Letter from Te Heuheu to Ngati Ruanui (with translations), 21 Jan 1845

Reference Number: MS-Papers-0032-0669A-02. Object #1030964

Letter from Te Heuheu advising Ngati Ruanui to cease war. Also includes a partial reply and includes three draft, comtemporary translations.

10 pages written 21 Jan 1845 by Mananui Te Heuheu Tukino II, related to Rev Richard Taylor, John Skevington, Ngati Ruanui.

A transcription/translation of this document (by 19th C) appears below.

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Page 6 of 10. View high-resolution image

English (19th C)

Kai Iwi [?]
21 January 1845


Friends, people of Ngatiruanui

My thoughts are kept down by the people, my wish is great to consider some means of putting an end to this quarrel, it is very wrong to have brought this strife amongst you. We had quarrels and ended them at Kapiti at Rauparaha's, we had those quarrels afterwards we had peace, binding peace it is well that you have peace and I also, then it is at an end (meaning their quarrels)

These are my thoughts that all native matters be left with Europeans to settle, we have had much contention for those dead, my conscience tells me this is the second time revenge has been sought. The quarrels at Waikato, Rauparaha's peace have terminated let me give vent to my wish which is that all people be guided by the Europeans, that they may be made greater (or of more consequence). These are the words of the Europeans it is not I that supply them (meaning the advice from europeans) this is my consideration my child is of the same religion as you are, concern for the dead should not appear now, but it is this that keeps down my thoughts that would appear opening[?] up, but hereafter peace will be declared hereafter, it will be for the Europeans to settle matters. I know my own inclinations, I wish to have kept the people back I wanted peace between myself and the Ngatiruanuis and the Ngatiawa's but they persisted in coming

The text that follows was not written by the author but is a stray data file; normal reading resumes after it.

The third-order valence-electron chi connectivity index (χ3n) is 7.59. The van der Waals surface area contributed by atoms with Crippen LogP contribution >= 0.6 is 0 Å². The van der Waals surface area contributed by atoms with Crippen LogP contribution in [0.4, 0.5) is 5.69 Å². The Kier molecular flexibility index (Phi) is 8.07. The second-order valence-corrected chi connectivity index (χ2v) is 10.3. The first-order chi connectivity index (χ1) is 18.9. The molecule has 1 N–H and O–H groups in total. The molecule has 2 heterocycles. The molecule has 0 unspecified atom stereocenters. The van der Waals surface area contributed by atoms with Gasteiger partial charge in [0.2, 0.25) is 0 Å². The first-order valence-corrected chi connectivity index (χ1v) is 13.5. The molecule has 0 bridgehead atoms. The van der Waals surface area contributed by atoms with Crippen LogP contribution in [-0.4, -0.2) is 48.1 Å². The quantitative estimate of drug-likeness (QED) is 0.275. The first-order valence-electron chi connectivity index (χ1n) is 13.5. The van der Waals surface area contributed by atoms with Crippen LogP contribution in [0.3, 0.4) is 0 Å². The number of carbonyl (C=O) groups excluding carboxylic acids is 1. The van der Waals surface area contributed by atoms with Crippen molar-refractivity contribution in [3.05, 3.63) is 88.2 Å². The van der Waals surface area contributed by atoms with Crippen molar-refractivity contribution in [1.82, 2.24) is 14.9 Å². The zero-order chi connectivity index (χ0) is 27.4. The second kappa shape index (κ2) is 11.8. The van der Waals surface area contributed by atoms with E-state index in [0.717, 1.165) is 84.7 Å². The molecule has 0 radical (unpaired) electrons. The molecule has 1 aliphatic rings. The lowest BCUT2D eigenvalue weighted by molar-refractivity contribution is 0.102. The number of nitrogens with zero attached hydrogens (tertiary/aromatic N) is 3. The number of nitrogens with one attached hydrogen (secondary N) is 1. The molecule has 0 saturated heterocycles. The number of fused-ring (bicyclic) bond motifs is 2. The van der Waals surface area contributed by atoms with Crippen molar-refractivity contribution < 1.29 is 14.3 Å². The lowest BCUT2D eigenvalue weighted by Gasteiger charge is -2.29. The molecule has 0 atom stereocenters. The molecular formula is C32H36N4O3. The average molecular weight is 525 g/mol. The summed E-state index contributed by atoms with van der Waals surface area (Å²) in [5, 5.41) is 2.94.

Page 7 of 10. View high-resolution image

English (19th C)


My Friend I am a chief known in all the lands I have declared war and made peace with many. This is the working reason for my children and myself and it is my wish it should be so, but it is for Pehi to determine for all our good and create good among us and to think of the Europeans it is through this that we cannot have good will amongst us even this day I will not conceal my thoughts from you and all, the people have not gathered to this meeting there are tribes and people from other European minion[?] lands from Mr. Chapmans, from Mr. Stacks, from Mr. Browns, from Mr. Williams, from the bishops. The Governor gave the European Mr. Shortland that and end might be put to quarrelling at Maketu and Tauranga but they would not listen the Europeans wished them to stop quarrelling but they persist in fighting, this prevents our aitua[?] of honour being satisfied and also the good words amongst us. But for me I am persuaded by the governor, the Richmond[?] and the Bishop they will perhaps say I am a very foolish man in bringing hostile measures to such a termination.